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Chemical Bonding Test Study Guide Answer key

Chemical Bonding Test Study Guide
Salt: common name for ionic compounds
Lewis Dot Structure: Diagrams showing the
number of paired and unpaired electrons in a
Alloy: A mixture of metals that acts like a
metallic bond
Anion: negatively charged particle
VSEPR: Valence Shell Electron Pair Repulsion
Cation: positively charged particle
Chemical Bond: A force that holds atoms
together in a compound
Compare and contrast ionic, covalent, and
metallic bonding: Ionic-transferring electrons;
covalent-sharing electrons; metallic-bonding
with the “sea” of electrons
Conductivity: The ability to allow heat or
electricity to pass through an object
Covalent Bond: A chemical bond created by the
sharing of electrons
How can you tell from a chemical formula if a
compound is ionic or covalent? Ionics will
typically be a metal and a nonmetal; covalent
will be multiple nonmetals, only
Ductility: The ability to be drawn into wire
Electronegativity: An atom’s ability to attract
Ion: A charge particle
Ionic Bond: A chemical bond created by the
attraction between cations and anions when
electrons are exchanged
List the properties of an ionic compound (salts)
and describe how they form: They from by
transferring electrons; they have strong bonds,
crystalline structure, high melting points, are
brittle, and conduct electricity in solution
List the properties of covalent compounds
(molecules) and describe how they form: They
form from sharing electrons; they have weak
bonds, low melting points, are poor conductors
Luster: shininess
Malleability: Ability to change shape without
Metallic Bond: A chemical bond formed when
the sea of delocalized electrons
Oxidation Number: The charge an atom has
when it becomes an ion
Polar Covalent Bond: A covalent bond where
electrons are not shared equally
Polyatomic Ion: An ion containing multiple
atoms covalently bonded
List the properties of metallic bonds and
describe how they form: Form by bonding with
the “sea” of electrons around other metals;
they are lustrous, ductile, malleable, high
melting points, excellent conductors
List the 7 diatomic molecules and describe why
they are called diatomic: They are diatomic
because they cannot exist alone in nature, so
they must bond with another atom of the same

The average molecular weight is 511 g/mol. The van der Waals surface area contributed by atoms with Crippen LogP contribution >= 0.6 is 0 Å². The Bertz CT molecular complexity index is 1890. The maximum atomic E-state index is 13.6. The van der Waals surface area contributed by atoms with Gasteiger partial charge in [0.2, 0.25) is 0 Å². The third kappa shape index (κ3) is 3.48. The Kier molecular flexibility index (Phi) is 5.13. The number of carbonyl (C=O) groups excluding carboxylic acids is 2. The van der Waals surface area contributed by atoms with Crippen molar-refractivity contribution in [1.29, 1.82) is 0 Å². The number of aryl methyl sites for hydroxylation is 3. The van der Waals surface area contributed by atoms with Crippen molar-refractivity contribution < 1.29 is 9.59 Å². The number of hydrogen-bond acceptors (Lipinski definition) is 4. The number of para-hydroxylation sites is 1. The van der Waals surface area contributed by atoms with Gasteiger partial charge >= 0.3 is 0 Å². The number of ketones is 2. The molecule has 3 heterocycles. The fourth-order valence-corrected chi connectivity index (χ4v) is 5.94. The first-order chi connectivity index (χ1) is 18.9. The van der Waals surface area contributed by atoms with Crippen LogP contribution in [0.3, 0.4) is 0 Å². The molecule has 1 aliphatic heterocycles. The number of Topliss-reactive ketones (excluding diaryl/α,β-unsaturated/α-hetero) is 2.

element. H2, N2, O2, F2, Cl2, Br2, I2
Describe a linear molecule and draw a picture
of one: 2 shared pairs, 0 unshared pairs
Describe a bent molecule and draw a picture of
one: 2 shared pairs, 2 unshared pairs
Tetrahedral, nonpolar
Chemical Formulas and Names:
Describe the process for writing a chemical
formula for an ionic bond: Find the oxidation
number for each ion involved, criss-cross the
oxidation numbers, reduce if necessary
Describe a trigonal planar molecule and draw a
picture of one: 3 shared pairs, 0 unshared pairs
What do you have to do with polyatomic ions
when writing chemical formulas? Put them in
parenthesis and do not change their subscripts
or names
What must you do to the end of an elements
name when it is the second element in a
compound? Change it to -ide
Describe a trigonal pyramidal molecule and
draw a picture of one: 3 shared pairs, 1
unshared pair
Describe a tetrahedral molecule and draw a
picture of one: 4 shared pairs, 0 unshared pairs
Draw the Lewis dot structure for the following
and determine their shapes and polarity
(Electronegativities: N = 3.0, F = 4.0, C = 2.5, Br
= 2.8)
a.) Nitrogen trifluoride
trigonal pyramidal, polar
b.) Carbon tetrabromide
Which elements require the stock system
(Roman Numerals in parenthesis) for naming
them? What does this number represent?
Transition metals, represents the oxidation
Which type of bond(s) require prefixes for
naming the compound? Covalent, only
Write the prefixes used for 1-10:
1- mono
2- di
3- tri
4- tetra
5- penta
6- hexa
7- hepta
8- octa
9- nona
10- deca
Determine the most likely oxidation number for
each of the following elements:
Iodine: -1
Lithium: +1
Nitrogen: -3
Sulfur: -2
Titanium (II): +2
Aluminum: +3 Barium: +2
Write the chemical formulas for the following
a.) Magnesium chloride MgCl2
b.) Potassium dichromate K2Cr2O7
c.) Chromium (III) oxide Cr2O3
d.) dinitrogen trioxide N2O3
e.) hexaboron monosilicide B6Si
Name the following compounds:
a.)Li3N Lithium Nitride
b.)K3PO4 Potassium Phosphate
c.)NiCl3 Nickel (III) Chloride
d.)P4S5 Tetraphosphorus pentasulfide
e.) Si2Br6 Disilicon hexabromide
Explain why atoms seek out other atoms for
chemical bonding:
In order to achieve electron stability (full
valence energy level), like the noble gases
Compare and contrast single, double, and triple
Single bonds contain one shared pair of
electrons, are weak, and are the greatest in
Double bonds contain 2 shared pairs of
electrons and have a strength and length
between single and triple bonds
Triple bonds contain 3 shared pairs of electrons,
are very strong, and are the shortest in length
Which of the 7 diatomic molecules contains the
strongest bonds? How do you know?
N2, because it contains triple bonds